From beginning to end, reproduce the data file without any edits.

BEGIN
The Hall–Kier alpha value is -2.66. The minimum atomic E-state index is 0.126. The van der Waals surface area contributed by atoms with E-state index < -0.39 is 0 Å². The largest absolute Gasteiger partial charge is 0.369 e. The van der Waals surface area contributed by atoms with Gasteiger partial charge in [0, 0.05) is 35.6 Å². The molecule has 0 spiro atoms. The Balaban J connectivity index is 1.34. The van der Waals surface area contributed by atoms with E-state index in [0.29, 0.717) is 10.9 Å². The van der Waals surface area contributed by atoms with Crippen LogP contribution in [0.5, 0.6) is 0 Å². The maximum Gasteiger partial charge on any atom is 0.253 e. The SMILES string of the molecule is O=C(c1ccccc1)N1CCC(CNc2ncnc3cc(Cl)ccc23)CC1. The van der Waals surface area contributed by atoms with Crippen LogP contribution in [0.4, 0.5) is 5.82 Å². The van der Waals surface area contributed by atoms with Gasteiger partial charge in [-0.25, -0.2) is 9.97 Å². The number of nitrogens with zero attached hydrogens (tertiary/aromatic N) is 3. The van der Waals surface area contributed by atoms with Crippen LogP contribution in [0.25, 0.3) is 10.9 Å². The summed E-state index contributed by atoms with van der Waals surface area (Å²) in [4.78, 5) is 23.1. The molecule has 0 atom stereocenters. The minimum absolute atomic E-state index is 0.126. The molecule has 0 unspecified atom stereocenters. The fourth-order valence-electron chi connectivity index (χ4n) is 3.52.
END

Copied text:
The Hall–Kier alpha value is -2.66. The minimum atomic E-state index is 0.126. The van der Waals surface area contributed by atoms with E-state index < -0.39 is 0 Å². The largest absolute Gasteiger partial charge is 0.369 e. The van der Waals surface area contributed by atoms with Gasteiger partial charge in [0, 0.05) is 35.6 Å². The molecule has 0 spiro atoms. The Balaban J connectivity index is 1.34. The van der Waals surface area contributed by atoms with E-state index in [0.29, 0.717) is 10.9 Å². The van der Waals surface area contributed by atoms with Crippen LogP contribution in [0.5, 0.6) is 0 Å². The maximum Gasteiger partial charge on any atom is 0.253 e. The SMILES string of the molecule is O=C(c1ccccc1)N1CCC(CNc2ncnc3cc(Cl)ccc23)CC1. The van der Waals surface area contributed by atoms with Crippen LogP contribution in [0.4, 0.5) is 5.82 Å². The van der Waals surface area contributed by atoms with Gasteiger partial charge in [-0.25, -0.2) is 9.97 Å². The number of nitrogens with zero attached hydrogens (tertiary/aromatic N) is 3. The van der Waals surface area contributed by atoms with Crippen LogP contribution in [0.25, 0.3) is 10.9 Å². The summed E-state index contributed by atoms with van der Waals surface area (Å²) in [4.78, 5) is 23.1. The molecule has 0 atom stereocenters. The minimum absolute atomic E-state index is 0.126. The molecule has 0 unspecified atom stereocenters. The fourth-order valence-electron chi connectivity index (χ4n) is 3.52.